Although he was a local man, Thomas Russell became a very wealthy merchant draper in the City of London in the sixteenth century. In his will of 1593, he left money for building a school in Barton and he entrusted Dr.Adrian Saravia, Rector of Tatenhill, to supervise this work. Barton came into the Parish of Tatenhill at that time. Thomas also left money, in the form of an annuity, for the salaries of the staff and the upkeep of the school, and he appointed the Drapers’ Guild, ( now the Drapers’ Company ), to administer this. This fact is important in the history of the company because Barton School was the first school they administered. The school was built on the site of the present infant school in Station Road, but the Tudor building was demolished in 1885. The Drapers’ Company continued to administer the school until 1876, when it was handed over to the Endowed Schools Commissioners.
Having spent many years researching the history of Thomas Russell and the school he founded, I was in a position to tell Barton under Needwood Parish Council that the 400th. Anniversary of his death occurred in 1993. I wrote a letter to Barton Parish Council in February, 1992, pointing this out in case they wished to commemorate the event. In my letter, I suggested that the Drapers’ Company should be approached with regard to having their coat of arms and a commemorative plaque placed on the wall of the Infant School, and I further suggested that members of the Drapers’ Company be invited to unveil it. Furthermore, I offered to draft a letter to this effect for the Parish Council to use, if they so wished. The Council accepted the offer and their letter to the Drapers’ Company of the 24th.March, 1992, followed the wording of my draft fairly closely.
The minutes of the Drapers’ Company state that a delegation was sent to Barton under Needwood in April, 1992 and that it ” received a very favourable impression of all three schools “, resulting in the Court’s resolution to re-establish ” historic links with the village and to mark the 400th.Anniversary of the death of Thomas Russell, Citizen and Draper “.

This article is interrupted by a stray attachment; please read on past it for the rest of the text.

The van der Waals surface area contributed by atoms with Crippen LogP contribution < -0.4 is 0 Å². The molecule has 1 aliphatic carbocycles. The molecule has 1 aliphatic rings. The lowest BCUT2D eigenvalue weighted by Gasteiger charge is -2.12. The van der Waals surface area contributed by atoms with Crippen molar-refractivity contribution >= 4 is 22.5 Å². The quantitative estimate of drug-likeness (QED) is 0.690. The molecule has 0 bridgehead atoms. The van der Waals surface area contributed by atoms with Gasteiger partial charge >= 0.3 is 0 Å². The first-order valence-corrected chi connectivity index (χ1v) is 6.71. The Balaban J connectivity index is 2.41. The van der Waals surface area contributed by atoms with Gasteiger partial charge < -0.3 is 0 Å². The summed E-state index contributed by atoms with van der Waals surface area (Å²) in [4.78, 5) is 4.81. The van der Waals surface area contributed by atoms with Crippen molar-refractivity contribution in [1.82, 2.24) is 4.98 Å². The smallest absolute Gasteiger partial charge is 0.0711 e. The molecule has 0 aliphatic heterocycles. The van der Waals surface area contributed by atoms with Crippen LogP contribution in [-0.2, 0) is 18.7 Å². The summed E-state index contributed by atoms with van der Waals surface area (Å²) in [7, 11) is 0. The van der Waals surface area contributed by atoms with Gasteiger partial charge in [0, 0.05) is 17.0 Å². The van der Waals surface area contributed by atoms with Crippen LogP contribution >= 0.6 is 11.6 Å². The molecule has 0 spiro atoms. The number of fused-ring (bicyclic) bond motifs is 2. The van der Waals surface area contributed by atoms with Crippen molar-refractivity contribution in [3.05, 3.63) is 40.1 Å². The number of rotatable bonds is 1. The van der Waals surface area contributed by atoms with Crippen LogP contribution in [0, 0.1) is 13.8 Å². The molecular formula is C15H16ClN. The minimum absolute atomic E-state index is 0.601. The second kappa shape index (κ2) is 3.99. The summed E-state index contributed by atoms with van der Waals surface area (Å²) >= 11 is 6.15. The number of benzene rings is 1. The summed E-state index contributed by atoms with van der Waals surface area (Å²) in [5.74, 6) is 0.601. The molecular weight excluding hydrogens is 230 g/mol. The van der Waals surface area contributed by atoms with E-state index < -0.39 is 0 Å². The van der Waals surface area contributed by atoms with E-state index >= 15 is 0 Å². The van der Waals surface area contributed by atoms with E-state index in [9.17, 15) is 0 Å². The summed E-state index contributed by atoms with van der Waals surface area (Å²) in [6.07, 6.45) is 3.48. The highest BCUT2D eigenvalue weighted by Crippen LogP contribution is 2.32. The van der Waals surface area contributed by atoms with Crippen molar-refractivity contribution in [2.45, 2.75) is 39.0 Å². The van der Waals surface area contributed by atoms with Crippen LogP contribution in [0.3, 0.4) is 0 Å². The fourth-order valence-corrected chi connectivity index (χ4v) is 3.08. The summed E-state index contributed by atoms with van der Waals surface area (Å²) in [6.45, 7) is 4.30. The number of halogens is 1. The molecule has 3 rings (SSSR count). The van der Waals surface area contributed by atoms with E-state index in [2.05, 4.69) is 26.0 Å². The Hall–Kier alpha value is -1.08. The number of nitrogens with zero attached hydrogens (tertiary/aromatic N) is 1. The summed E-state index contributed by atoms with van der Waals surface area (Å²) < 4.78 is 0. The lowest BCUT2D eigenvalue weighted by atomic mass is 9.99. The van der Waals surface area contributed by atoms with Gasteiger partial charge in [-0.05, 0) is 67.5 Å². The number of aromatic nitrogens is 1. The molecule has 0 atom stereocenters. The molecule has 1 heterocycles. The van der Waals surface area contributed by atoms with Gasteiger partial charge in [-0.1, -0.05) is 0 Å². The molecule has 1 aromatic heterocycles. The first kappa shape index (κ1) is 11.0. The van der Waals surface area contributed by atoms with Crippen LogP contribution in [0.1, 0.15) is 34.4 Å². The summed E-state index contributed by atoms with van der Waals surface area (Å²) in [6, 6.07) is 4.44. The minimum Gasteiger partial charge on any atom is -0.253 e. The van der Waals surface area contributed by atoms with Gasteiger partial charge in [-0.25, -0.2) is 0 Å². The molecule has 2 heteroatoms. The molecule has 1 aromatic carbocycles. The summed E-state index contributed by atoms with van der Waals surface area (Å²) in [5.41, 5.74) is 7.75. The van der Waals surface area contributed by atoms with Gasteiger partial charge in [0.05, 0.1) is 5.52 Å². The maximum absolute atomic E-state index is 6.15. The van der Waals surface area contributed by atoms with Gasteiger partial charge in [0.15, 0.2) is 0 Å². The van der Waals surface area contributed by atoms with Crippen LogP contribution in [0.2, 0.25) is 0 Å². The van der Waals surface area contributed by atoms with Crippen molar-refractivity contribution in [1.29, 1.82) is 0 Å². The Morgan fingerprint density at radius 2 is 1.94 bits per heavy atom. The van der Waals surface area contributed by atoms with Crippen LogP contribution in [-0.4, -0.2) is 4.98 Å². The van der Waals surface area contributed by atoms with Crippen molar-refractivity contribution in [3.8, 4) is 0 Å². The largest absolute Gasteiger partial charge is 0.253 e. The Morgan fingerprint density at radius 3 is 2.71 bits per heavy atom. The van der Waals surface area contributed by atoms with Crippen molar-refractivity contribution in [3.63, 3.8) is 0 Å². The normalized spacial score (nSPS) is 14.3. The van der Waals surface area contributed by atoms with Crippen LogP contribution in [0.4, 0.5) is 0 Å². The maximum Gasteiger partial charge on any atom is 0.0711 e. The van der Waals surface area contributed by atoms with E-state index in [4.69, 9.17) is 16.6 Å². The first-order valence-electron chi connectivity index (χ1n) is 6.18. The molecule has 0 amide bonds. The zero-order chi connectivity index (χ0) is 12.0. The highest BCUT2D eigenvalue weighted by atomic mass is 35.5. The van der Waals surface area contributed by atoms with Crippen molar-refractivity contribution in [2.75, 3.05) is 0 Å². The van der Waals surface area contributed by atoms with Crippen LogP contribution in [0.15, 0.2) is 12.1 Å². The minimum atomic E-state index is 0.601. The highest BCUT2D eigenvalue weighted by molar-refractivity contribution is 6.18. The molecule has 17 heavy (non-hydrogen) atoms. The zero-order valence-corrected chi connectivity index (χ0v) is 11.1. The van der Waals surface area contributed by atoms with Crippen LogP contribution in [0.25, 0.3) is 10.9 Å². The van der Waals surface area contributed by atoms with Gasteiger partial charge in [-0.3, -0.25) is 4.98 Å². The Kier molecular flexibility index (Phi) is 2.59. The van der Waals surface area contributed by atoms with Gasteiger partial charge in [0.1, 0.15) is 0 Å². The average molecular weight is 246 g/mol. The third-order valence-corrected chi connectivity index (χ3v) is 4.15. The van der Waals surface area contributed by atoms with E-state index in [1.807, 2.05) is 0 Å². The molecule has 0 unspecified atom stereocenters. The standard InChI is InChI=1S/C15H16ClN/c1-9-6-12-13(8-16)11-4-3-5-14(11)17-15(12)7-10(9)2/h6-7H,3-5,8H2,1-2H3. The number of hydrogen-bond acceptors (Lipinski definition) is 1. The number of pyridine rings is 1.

My suggestions were adopted, and so it was that, on the 16th.July, 1993, a party of Drapers consisting of The Master, five Wardens, three Clerks and the Beadle, visited Barton wearing full ceremonial robes.
Because it was Thomas Russell‘s intention to provide a free school for children of all ages, and as the Drapers considered that the John Taylor High School had taken over the mantle of responsibility for Barton’s older children, they visited all three schools that day.
The pleasing and unexpected outcome of this new association with The John Taylor High School is that the Drapers’ Company now awards an annual scholarship to the student with the best “A” Level examination results, as well as giving an annual bursary to the school to help students with the expenses of courses, or extra-mural activities. In addition to this, members of the Sixth Form visit Drapers’ Hall in London each year to consolidate the link.
Since this account was written, it has just been announced that the Drapers’ Company has donated £30,000 towards a Performing Arts Centre ( January 2000 ).
When Mr.H.L.Smallwood, the first Headmaster, chose the name for the school a few weeks after the school opened, he picked the name of John Taylor. There were two important men associated with Barton under Needwood. One wasThomas Russell and the other was John Taylor. As Thomas Russell had founded a school in the village, that name could not be chosen, so the obvious choice was John Taylor.